The Vulnerability Thesis

The Vulnerability Thesis: Interest Group Influence and Institutional Design

Lorelei K. Moosbrugger
Copyright Date: 2012
Published by: Yale University Press
Pages: 288
https://www.jstor.org/stable/j.ctt5vm6mz
  • Cite this Item
  • Book Info
    The Vulnerability Thesis
    Book Description:

    Where politics is dominated by two large parties, as in the United States, politicians should be relatively immune to the influence of small groups. Yet narrow interest groups often win private benefits against majority preferences and at great public expense. Why? The "vulnerability thesis" is that the electoral system is largely to blame, making politicians in two-party systems more vulnerable to interest group demands than politicians in multiparty systems. Political scientist Lorelei Moosbrugger ranks democracies on a continuum of political vulnerability and tests the thesis by examining agrochemical policy in Austria, Britain, Germany, Sweden, and the European Union.

    eISBN: 978-0-300-16758-0
    Subjects: Political Science, Business

Table of Contents

  1. Front Matter
    (pp. I-VI)
  2. Table of Contents
    (pp. VII-VIII)
  3. PREFACE
    (pp. IX-XIV)
  4. 1 INTEREST GROUP INFLUENCE AND INSTITUTIONAL DESIGN
    (pp. 1-20)

    Free societies cannot prevent interest groups from making demands on government, nor would they want to. Interest groups are a natural product of political freedom and are as essential as voters to democracy. Interest groups also perform important representative functions in democratic polities. They provide voters a medium for civic engagement, they facilitate the articulation of intense societal preferences, and they provide policy makers with a breadth and depth of expertise invaluable to effective policy making. The question is, as Loomis and Cigler suggest, can political responsiveness to the specific preferences of organized groups foreclose government responsiveness to the collective...

  5. 2 THE VULNERABILITY THESIS
    (pp. 21-36)

    Immergut’s question highlights the fundamental problem with veto-based models of interest group influence, i.e., the assumption that interest groups influence politicians via the same pathways used by voters. The reality, as we all know, is quite different. The medical profession can influence policy makers precisely because it is an organized interest group—not just a small group of voters.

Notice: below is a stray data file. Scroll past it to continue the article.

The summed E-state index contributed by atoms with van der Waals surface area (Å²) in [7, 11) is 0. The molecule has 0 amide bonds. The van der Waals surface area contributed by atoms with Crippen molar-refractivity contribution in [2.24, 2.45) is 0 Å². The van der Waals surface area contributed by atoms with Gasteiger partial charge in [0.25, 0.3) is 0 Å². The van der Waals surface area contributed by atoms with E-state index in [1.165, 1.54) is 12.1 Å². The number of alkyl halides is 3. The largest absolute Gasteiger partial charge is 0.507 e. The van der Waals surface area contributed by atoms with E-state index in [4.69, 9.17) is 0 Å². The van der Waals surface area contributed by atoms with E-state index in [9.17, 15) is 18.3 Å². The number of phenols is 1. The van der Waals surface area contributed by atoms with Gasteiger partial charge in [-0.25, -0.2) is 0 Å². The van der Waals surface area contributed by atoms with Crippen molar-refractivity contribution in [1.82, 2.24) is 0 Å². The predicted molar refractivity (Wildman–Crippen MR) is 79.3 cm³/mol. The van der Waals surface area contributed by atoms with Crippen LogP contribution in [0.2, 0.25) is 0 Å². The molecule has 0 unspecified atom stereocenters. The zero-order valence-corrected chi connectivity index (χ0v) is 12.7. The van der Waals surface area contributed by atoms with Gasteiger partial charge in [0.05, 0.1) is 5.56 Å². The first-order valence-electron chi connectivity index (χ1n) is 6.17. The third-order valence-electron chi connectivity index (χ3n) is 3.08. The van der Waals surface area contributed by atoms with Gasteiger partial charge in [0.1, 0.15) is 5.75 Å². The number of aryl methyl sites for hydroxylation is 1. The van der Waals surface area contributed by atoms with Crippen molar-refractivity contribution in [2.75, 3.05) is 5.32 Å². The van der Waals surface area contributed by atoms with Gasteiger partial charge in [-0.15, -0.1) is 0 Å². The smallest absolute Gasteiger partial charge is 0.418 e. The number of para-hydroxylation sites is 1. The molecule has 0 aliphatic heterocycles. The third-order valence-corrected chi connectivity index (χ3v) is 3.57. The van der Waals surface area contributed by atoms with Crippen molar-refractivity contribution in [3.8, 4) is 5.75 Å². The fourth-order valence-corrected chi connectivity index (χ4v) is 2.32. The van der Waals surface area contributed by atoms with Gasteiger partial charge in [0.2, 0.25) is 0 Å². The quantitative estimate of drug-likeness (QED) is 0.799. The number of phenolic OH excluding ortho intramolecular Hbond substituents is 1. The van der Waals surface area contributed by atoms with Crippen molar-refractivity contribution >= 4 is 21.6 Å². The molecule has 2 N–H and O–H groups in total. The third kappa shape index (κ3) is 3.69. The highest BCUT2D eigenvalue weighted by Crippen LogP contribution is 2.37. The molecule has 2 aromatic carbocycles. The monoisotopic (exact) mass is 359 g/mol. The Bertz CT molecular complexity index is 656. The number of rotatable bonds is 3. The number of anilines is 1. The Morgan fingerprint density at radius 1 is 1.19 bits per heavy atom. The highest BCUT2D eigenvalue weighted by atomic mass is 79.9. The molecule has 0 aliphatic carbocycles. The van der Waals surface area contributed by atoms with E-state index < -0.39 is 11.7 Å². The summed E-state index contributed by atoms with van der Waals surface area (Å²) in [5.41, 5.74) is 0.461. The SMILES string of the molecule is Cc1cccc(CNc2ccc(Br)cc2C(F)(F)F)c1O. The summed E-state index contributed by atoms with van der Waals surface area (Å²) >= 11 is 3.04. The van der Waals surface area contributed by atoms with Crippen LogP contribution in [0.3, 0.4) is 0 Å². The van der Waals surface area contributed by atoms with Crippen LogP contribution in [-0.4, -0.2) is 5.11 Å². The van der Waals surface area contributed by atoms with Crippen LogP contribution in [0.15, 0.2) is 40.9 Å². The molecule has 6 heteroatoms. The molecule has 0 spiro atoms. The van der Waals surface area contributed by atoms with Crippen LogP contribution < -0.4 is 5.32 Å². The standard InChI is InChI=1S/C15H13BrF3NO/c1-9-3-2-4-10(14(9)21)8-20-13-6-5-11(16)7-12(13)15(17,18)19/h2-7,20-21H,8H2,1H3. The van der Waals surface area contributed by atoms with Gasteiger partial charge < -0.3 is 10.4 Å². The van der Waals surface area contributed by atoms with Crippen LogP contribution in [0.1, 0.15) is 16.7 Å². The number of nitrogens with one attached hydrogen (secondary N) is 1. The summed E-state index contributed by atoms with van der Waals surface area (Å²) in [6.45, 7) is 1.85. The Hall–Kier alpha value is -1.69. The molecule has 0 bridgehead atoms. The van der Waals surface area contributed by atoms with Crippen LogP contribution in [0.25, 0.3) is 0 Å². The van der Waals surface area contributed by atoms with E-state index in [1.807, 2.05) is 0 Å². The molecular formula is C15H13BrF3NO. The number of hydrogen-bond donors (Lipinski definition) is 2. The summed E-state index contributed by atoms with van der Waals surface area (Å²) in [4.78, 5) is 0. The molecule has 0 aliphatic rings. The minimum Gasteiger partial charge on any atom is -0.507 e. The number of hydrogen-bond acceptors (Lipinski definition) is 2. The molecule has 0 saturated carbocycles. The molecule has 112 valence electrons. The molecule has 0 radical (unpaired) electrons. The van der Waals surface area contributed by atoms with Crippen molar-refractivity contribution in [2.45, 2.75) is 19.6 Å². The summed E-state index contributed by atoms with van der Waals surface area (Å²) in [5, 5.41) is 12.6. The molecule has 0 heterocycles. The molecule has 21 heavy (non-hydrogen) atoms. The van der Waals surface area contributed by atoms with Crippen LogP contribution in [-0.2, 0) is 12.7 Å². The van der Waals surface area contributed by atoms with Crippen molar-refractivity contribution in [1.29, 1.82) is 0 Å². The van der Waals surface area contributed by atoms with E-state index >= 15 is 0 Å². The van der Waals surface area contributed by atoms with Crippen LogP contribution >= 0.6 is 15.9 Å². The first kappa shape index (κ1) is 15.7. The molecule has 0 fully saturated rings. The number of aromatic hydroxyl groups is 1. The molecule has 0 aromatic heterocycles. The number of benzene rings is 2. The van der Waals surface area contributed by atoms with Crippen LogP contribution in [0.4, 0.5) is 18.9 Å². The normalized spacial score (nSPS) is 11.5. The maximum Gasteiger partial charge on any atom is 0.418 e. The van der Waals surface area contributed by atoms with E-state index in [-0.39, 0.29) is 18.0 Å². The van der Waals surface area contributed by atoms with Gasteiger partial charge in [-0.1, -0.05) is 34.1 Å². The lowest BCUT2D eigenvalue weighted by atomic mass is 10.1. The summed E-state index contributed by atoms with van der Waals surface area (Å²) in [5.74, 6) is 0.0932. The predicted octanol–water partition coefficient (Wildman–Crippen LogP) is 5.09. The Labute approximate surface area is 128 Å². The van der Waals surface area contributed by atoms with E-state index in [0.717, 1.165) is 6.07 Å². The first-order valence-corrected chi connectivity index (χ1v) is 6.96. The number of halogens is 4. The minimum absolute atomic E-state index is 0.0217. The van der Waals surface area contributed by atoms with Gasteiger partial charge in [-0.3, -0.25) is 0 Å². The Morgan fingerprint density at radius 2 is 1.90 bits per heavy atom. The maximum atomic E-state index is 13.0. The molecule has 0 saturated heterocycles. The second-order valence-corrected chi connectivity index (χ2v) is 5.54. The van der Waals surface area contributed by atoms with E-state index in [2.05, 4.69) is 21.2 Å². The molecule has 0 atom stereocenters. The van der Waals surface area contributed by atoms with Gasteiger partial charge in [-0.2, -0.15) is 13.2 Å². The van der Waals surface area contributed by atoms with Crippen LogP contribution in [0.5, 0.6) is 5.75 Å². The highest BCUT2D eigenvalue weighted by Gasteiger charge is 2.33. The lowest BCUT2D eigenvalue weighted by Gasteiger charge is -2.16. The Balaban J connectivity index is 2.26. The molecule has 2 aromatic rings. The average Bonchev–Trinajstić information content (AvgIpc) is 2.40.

The defining difference between interest groups and voters is that interest groups are organized to influence policy choice; voters are not.¹ The political activity of most voters is limited to choosing representatives from among competing parties.² In contrast, organized groups are...

  6. 3 EVIDENCE FROM THE ENVIRONMENT
    (pp. 37-62)

    The previous chapter introduced a general theory of interest group influence in democratic countries. The vulnerability thesis anticipates that the structure of political institutions will generate cross-national differences in the vulnerability of policy makers to interest group demands, and therein governments’ ability to provide public goods that impose concentrated costs on organized groups. This chapter identifies the conditions necessary to test the model and begins to explore the evidence for anticipated differences.

    The investigation proceeds in two steps. The first section identifies countries suitable for comparative analysis and an appropriate test case for study. Case selection is essential to research...

  7. 4 THE EUROPEAN UNION
    (pp. 63-75)

    Nowhere are the environmental impacts of agriculture as politically salient as they are in the European Union (EU). Policy makers have long recognized that the EU’s Common Agricultural Policy (CAP) has had negative impacts on the environment, especially on water quality. The key issue is that EU price supports, which have been the main instrument of the CAP, generate nearly irresistible incentives for farmers to overuse chemical inputs to ensure maximum yields from scheduled crops.¹ The excessive use of agrochemicals pollutes surface water and leaches through the soil into groundwater. The resulting concerns about water quality led to multiple EU...